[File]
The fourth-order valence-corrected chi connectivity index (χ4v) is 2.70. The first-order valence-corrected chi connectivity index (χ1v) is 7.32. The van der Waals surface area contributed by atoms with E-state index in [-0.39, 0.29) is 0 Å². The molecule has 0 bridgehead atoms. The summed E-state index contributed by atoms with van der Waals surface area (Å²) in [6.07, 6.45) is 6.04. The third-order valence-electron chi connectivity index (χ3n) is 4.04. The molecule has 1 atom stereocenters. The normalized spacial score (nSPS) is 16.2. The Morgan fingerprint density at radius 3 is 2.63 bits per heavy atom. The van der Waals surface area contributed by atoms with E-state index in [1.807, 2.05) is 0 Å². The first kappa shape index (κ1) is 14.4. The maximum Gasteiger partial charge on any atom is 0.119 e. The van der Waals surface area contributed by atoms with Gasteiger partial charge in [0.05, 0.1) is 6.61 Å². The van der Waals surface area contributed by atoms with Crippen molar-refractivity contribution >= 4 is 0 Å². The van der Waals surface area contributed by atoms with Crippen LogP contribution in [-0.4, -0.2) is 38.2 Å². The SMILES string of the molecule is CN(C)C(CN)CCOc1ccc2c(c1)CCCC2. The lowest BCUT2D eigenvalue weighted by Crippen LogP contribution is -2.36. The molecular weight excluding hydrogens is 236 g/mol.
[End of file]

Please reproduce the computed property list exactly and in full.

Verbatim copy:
The fourth-order valence-corrected chi connectivity index (χ4v) is 2.70. The first-order valence-corrected chi connectivity index (χ1v) is 7.32. The van der Waals surface area contributed by atoms with E-state index in [-0.39, 0.29) is 0 Å². The molecule has 0 bridgehead atoms. The summed E-state index contributed by atoms with van der Waals surface area (Å²) in [6.07, 6.45) is 6.04. The third-order valence-electron chi connectivity index (χ3n) is 4.04. The molecule has 1 atom stereocenters. The normalized spacial score (nSPS) is 16.2. The Morgan fingerprint density at radius 3 is 2.63 bits per heavy atom. The van der Waals surface area contributed by atoms with E-state index in [1.807, 2.05) is 0 Å². The first kappa shape index (κ1) is 14.4. The maximum Gasteiger partial charge on any atom is 0.119 e. The van der Waals surface area contributed by atoms with Gasteiger partial charge in [0.05, 0.1) is 6.61 Å². The van der Waals surface area contributed by atoms with Crippen molar-refractivity contribution >= 4 is 0 Å². The van der Waals surface area contributed by atoms with Crippen LogP contribution in [-0.4, -0.2) is 38.2 Å². The SMILES string of the molecule is CN(C)C(CN)CCOc1ccc2c(c1)CCCC2. The lowest BCUT2D eigenvalue weighted by Crippen LogP contribution is -2.36. The molecular weight excluding hydrogens is 236 g/mol.